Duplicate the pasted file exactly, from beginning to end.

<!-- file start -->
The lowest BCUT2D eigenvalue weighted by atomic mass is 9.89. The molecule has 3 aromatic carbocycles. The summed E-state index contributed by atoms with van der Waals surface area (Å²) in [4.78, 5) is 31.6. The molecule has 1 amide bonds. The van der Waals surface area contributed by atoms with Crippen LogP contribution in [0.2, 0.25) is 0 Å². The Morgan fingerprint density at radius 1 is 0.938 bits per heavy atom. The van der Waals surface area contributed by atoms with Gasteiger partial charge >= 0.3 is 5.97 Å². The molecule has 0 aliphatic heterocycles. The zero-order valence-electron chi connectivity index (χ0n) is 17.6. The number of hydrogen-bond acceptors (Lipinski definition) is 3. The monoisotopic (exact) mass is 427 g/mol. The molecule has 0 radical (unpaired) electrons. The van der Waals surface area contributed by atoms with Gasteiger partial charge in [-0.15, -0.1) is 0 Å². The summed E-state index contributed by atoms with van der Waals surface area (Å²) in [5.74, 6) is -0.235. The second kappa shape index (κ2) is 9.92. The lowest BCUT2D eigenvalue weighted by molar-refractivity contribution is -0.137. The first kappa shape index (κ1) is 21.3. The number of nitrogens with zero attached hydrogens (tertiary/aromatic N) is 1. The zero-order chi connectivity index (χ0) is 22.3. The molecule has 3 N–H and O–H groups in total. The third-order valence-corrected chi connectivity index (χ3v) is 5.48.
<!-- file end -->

The lowest BCUT2D eigenvalue weighted by atomic mass is 9.89. The molecule has 3 aromatic carbocycles. The summed E-state index contributed by atoms with van der Waals surface area (Å²) in [4.78, 5) is 31.6. The molecule has 1 amide bonds. The van der Waals surface area contributed by atoms with Crippen LogP contribution in [0.2, 0.25) is 0 Å². The Morgan fingerprint density at radius 1 is 0.938 bits per heavy atom. The van der Waals surface area contributed by atoms with Gasteiger partial charge >= 0.3 is 5.97 Å². The molecule has 0 aliphatic heterocycles. The zero-order valence-electron chi connectivity index (χ0n) is 17.6. The number of hydrogen-bond acceptors (Lipinski definition) is 3. The monoisotopic (exact) mass is 427 g/mol. The molecule has 0 radical (unpaired) electrons. The van der Waals surface area contributed by atoms with Gasteiger partial charge in [-0.15, -0.1) is 0 Å². The summed E-state index contributed by atoms with van der Waals surface area (Å²) in [5.74, 6) is -0.235. The second kappa shape index (κ2) is 9.92. The lowest BCUT2D eigenvalue weighted by molar-refractivity contribution is -0.137. The first kappa shape index (κ1) is 21.3. The number of nitrogens with zero attached hydrogens (tertiary/aromatic N) is 1. The zero-order chi connectivity index (χ0) is 22.3. The molecule has 3 N–H and O–H groups in total. The third-order valence-corrected chi connectivity index (χ3v) is 5.48.